James Yates fought the war of inequality on the battlefield and in his civilian life till death

Stephen Nartey November 15, 2022
Photograph: James Yates, Veterans of the Abraham Lincoln Brigade Photograph Collection; ALBA Photo 15; Series I Photographs 1930s-1990s, Box 3, Folder 91. Tamiment Library/Robert F. Wagner Labor Archives. Elmer Holmes Bobst Library, 70 Washington Square South, New York, NY 10012, New York University Libraries.

When the Communist International made a clarion call for people to voluntarily join the republic side in the Spanish war in 1937, African-American anti-fascist James Yates decided to respond to the appeal. His motive for joining the war was his disapproval of racism against African Americans. 

The war attracted 50,000 volunteers mainly made up of African Americans, Cubans and people from the Caribbean. In 1936, Yates was resolute that the Spanish war was the only one he needed to participate in and make his views on fascism count. He was conscripted, according to Business Insider, into the Abraham Lincoln Brigade which was made up of 2,800 Americans and 85 African Americans. 

In the recent past, there has been criticism about attempts to water down the contributions of these African Americans in the history of the Spanish and American alliance in the war. Many of these African Americans like Yates worked in the cotton fields of Mississippi. They saw the war as an opportunity to escape the inequality and racial discrimination they endured in the United States.

When Yates migrated to New York, he was confident of several economic opportunities. But, the reality of the systemic challenges hit hard at him when he had to take poor-paying jobs in factories and businesses. The financial meltdown in 1929 further worsened his plight. Another trigger that prompted many African Americans to join the war was the decision by Italian leader Mussolini to invade Ethiopia. They were of the view that Ethiopia was the only independent African country and does not deserve such intrusion from Italy, as reported by the co-director of the documentary on the lives of these unsung heroes, Alfonso Domingo.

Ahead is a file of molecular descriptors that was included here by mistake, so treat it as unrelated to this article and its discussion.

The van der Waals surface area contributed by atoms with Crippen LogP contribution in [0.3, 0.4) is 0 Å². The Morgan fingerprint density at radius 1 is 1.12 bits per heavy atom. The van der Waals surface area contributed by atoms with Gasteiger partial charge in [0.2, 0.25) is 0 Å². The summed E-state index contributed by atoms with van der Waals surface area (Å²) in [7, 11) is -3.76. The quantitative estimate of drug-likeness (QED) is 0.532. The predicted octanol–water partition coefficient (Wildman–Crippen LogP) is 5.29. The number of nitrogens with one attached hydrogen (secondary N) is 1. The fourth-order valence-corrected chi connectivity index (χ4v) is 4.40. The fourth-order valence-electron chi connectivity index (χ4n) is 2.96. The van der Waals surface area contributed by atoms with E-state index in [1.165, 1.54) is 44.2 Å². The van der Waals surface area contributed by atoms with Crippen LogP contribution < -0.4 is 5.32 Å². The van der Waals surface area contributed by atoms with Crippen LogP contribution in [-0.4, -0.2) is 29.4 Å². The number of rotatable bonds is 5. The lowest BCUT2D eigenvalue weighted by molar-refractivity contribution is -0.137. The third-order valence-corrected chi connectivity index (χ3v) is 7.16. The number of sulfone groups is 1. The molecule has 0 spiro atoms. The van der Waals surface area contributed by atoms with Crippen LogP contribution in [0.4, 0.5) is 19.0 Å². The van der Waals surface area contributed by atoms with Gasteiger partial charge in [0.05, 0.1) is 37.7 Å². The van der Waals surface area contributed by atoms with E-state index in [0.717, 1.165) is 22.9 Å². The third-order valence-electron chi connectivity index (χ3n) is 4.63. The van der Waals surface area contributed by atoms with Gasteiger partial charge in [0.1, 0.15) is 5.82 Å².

Though many Americans were determined to fight on behalf of Ethiopia, administrative challenges such as the acquisition of visas restricted them. Those who were disappointed in their inability to fight in the Italio-Ethiopian war decided to join the Lincoln Brigade to fight for a bigger cause. The Lincoln Brigade is credited for being the first unit in U.S. military history with officers of different races. It was also the only unit that was headed by an African American prior to the Second World War. It was a social leveler where the race or color of whoever fought never mattered. 

The stark contrast however dawned on Yates when he was denied access to a hotel when he returned to New York. In Spain, he drove trucks and entered different places and was never questioned. It was rare to see an African American driving a truck in the 1930s. To make matters worse than he could imagine, he found it difficult to secure a job despite fighting the war. He was considered a dangerous communist by the FBI and witnessed concerted persecution from the system. This was in spite of the hundreds of thousands of Americans who hailed them after they returned from the war. 

Yates was virtually sacked from every job he ever got compelling him to venture into entrepreneurship. He established his own shop where he repaired television. Despite these challenges, he never lost sight of the social cause he fought for. 

He had speaking engagements where he spoke about the sacrifices they made for the Lincoln Brigade. He wrote his memoirs and was a staunch civil rights advocate. He made subsequent trips to Spain and managed to write a second book about New York City but was never published. He was interred at the military cemetery after he passed away in New York.

Last Edited by:Welby Obeng Updated: November 16, 2022


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